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Remembering the TRS-80 and the Altair 8800

Aug. 9, 2019
by Mark Ollig

In 1977, Radio Shack, a subsidiary of the Tandy Corporation, announced it would begin selling the TRS-80 personal computer.

T-R-S stands for Tandy Radio Shack.

The 80 at the end of TRS-80 stands for the Z80 microprocessor used in the computer.

The Z80 was made by a company called ZiLOG, which, in 1974, became a corporation based out of California.

The Z80 microprocessor had an original clock speed of 1.78 MHz.

The TRS-80 was a home computer containing the keyboard and display monitor. The computer processing and associated electronic components are inside of the keyboard housing.

In August of 1977, I was in the Brainerd Radio Shack store to purchase a new radio. I recall seeing the TRS-80 on display and thought about buying it. When I learned the TRS-80 cost $600 ($2,536 in 2019 dollars), I decided to hold off on purchasing it.

Looking back 42 years ago, I considered computers as being used by the military, weather forecasters, NASA, and for predicting and processing election results, or tabulating the US Census. I did not see the immediate advantages of owning one.

The magazine, Popular Electronics, features articles on how to build your own electronic devices.

During the 1970s, one of the regularly seen advertisements in the magazine included Heathkits.

Heathkits contained the electronic components and instructions needed to make a variety of useful electronic gadgets. Many electronic hobbyists ordered and worked on Heathkits.

The January 1975 front cover of Popular Electronics featured a photograph of the build-it-yourself “World’s First Minicomputer” called the Altair 8800, designed by H. Edward Roberts of Micro Instrumentation and Telemetry Systems (MITS).

The Altair 8800 kit containing the components cost $439, while the fully-assembled Altair 8800 computer sold for $621.

“If you can handle a soldering iron and follow simple instructions, you can build a computer,” read the Altair 8800 advertisement.

The Altair 8800 computer’s input/output interface consisted of toggle switches and binary lights.

During its first year, over 5,000 Altair 8800 computers were sold.

Many feel the development of the personal computer among computer hobbyists, was due to the popularity of the Altair 8800.

I once read how Paul Allen showed the January 1975 issue of Popular Electronics, featuring the Altair 8800 microcomputer on the front cover, to Bill Gates.

Allen and Gates would later sit down and write the code for a BASIC program which executed software programs on the Altair computer.

Four months later, Allen and Gates started a microcomputer software company called Microsoft.

There have been computer hobbyists around since the mid-1960s.

Building a digital minicomputer in 1965 could cost $20,000, which is equivalent to $162,600 in today’s dollars.

The TRS-80 Model I computer came equipped with 4KB (4,000 bytes) of RAM (Random Access Memory) and Level I BASIC ROM (Beginner’s All-Purpose Symbolic Instruction Code – Read-Only Memory).

The TRS-80’s display screen was a 12-inch video monitor. Loading and saving of the software and programming data were accomplished using a Realistic CTR-41 cassette tape recorder. A TRS-80 peripheral printer could be added for a pricey $1,200.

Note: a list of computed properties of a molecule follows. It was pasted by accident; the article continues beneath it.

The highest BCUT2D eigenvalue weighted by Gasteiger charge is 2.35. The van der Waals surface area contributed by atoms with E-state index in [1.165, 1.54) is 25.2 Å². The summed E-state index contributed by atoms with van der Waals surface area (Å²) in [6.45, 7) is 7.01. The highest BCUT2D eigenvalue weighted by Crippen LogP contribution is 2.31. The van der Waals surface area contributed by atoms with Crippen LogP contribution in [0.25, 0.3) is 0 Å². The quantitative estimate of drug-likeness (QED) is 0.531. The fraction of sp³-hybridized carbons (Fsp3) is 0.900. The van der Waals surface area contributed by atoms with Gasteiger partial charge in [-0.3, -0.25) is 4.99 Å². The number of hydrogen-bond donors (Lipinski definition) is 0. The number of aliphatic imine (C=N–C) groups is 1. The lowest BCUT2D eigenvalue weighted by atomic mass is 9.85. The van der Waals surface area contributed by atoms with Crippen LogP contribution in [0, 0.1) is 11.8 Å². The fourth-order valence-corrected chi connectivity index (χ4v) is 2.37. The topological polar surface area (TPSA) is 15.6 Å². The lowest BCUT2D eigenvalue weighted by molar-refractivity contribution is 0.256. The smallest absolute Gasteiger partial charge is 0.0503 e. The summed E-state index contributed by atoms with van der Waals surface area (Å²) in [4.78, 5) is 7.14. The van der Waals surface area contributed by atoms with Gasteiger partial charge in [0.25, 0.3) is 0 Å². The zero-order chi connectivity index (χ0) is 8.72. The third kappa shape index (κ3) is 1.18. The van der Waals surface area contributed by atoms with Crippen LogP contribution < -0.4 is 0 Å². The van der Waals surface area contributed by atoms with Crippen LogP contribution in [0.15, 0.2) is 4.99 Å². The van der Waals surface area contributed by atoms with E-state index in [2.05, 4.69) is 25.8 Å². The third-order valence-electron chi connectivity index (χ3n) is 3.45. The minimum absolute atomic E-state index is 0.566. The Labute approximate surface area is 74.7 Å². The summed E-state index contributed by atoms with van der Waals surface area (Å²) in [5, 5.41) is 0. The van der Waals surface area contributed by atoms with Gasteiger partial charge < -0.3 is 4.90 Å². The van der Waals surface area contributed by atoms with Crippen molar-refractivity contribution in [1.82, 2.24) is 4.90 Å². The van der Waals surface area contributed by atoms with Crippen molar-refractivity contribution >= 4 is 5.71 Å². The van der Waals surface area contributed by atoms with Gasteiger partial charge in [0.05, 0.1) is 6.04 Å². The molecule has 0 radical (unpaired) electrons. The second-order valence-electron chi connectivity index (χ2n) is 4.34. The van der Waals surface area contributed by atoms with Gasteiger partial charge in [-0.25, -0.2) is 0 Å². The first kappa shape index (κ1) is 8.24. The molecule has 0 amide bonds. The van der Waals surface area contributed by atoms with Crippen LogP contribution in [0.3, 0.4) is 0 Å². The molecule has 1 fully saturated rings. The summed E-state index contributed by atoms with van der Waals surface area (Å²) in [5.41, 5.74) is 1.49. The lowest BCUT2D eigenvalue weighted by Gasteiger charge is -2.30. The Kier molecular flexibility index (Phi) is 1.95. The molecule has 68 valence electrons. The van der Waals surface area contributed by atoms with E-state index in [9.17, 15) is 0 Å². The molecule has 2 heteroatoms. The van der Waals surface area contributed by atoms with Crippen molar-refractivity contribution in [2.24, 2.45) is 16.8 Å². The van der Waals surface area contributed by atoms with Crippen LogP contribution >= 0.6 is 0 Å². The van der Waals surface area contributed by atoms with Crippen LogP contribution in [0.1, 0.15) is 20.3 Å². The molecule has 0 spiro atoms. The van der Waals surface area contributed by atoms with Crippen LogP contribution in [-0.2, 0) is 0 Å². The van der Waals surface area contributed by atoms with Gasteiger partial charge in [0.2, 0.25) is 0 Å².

During the ‘70s, we recorded and stored music off the radio onto cassette tapes, and computer hobbyists used cassettes to load and store data and software programs.

Some of the software titles used on the TRS-80 included:

Home Recipe;

Personal Finance;

Math I;

Algebra I;

Backgammon/Blackjack;

Payroll; and

Level-I BASIC Course.

Floppy disk drives in personal computers were commonly used a few years later.

In 1980, the TRS-80 floppy drive unit sold for about $425.

The same year, Radio Shack introduced their TRS-80 Model III, a pocket computer, and an interface for using a color display monitor.

During August 1977, the first month the TRS-80 computer was publicly available, Radio Shack sold 10,000 computers at an average price of $600 each.

I was reading on the Radio Shack historical home pages about how their stores were flooded with orders and soon sold out their stock of TRS-80s. They were backordered for months.

Radio Shack sold 55,000 TRS-80 computers during 1977.

The TRS-80 became famous for being one of the first affordable fully-assembled home computers; plus, it was a “computer” – which, in the late ‘70s, gave one bragging rights when mentioned during a conversation.

Was the TRS-80 a portable computer? Well, not really, but you could purchase carrying cases for it from the Radio Shack store.

Radio Shack was founded in 1921 by two brothers, Milton and Theodore Deutschmann from Boston, MA.

The term “radio shack” is a reference to the location for a small cabin housing a naval ship’s radio equipment.

The primary reason the two brothers started this company was to provide electronic radio equipment for police radio officers and amateur ham radio operators. That’s why they called their company, “Radio Shack.”

A full-page color advertisement for the 1977 TRS-80 computer can be seen at https://bit.ly/2KurUBD.

Radio Shack ended production of the TRS-80 in 1981.

To learn more about the Radio Shack TRS-80, visit https://bit.ly/2MExNPn.

More information about the Altair 8800 can be found at https://s.si.edu/2WrTOH9.


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